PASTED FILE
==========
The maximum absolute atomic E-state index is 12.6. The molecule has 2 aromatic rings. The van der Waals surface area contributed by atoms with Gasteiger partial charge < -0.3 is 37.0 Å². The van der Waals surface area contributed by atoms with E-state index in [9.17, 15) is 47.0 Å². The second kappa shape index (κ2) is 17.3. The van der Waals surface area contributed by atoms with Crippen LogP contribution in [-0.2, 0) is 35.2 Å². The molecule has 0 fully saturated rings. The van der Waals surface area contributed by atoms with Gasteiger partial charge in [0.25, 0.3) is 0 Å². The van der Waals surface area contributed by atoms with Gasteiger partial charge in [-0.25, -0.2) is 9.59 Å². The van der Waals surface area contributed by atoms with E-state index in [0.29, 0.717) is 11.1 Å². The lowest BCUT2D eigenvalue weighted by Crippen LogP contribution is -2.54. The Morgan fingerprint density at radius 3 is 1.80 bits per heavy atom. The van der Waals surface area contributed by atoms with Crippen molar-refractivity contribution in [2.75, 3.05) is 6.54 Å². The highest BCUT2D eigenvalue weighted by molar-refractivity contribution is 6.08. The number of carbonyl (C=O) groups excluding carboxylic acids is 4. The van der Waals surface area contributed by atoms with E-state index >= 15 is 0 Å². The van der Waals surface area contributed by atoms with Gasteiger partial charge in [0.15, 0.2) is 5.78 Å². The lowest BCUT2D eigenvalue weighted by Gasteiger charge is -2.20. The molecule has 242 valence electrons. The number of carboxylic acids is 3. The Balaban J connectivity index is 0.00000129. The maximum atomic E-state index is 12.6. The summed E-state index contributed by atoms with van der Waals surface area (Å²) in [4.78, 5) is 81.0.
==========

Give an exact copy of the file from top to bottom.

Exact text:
The maximum absolute atomic E-state index is 12.6. The molecule has 2 aromatic rings. The van der Waals surface area contributed by atoms with Gasteiger partial charge < -0.3 is 37.0 Å². The van der Waals surface area contributed by atoms with E-state index in [9.17, 15) is 47.0 Å². The second kappa shape index (κ2) is 17.3. The van der Waals surface area contributed by atoms with Crippen LogP contribution in [-0.2, 0) is 35.2 Å². The molecule has 0 fully saturated rings. The van der Waals surface area contributed by atoms with Gasteiger partial charge in [0.25, 0.3) is 0 Å². The van der Waals surface area contributed by atoms with Gasteiger partial charge in [-0.25, -0.2) is 9.59 Å². The van der Waals surface area contributed by atoms with E-state index in [0.29, 0.717) is 11.1 Å². The lowest BCUT2D eigenvalue weighted by Crippen LogP contribution is -2.54. The Morgan fingerprint density at radius 3 is 1.80 bits per heavy atom. The van der Waals surface area contributed by atoms with Crippen molar-refractivity contribution in [2.75, 3.05) is 6.54 Å². The highest BCUT2D eigenvalue weighted by molar-refractivity contribution is 6.08. The number of carbonyl (C=O) groups excluding carboxylic acids is 4. The van der Waals surface area contributed by atoms with E-state index >= 15 is 0 Å². The van der Waals surface area contributed by atoms with Gasteiger partial charge in [0.15, 0.2) is 5.78 Å². The lowest BCUT2D eigenvalue weighted by Gasteiger charge is -2.20. The molecule has 242 valence electrons. The number of carboxylic acids is 3. The Balaban J connectivity index is 0.00000129. The maximum atomic E-state index is 12.6. The summed E-state index contributed by atoms with van der Waals surface area (Å²) in [4.78, 5) is 81.0.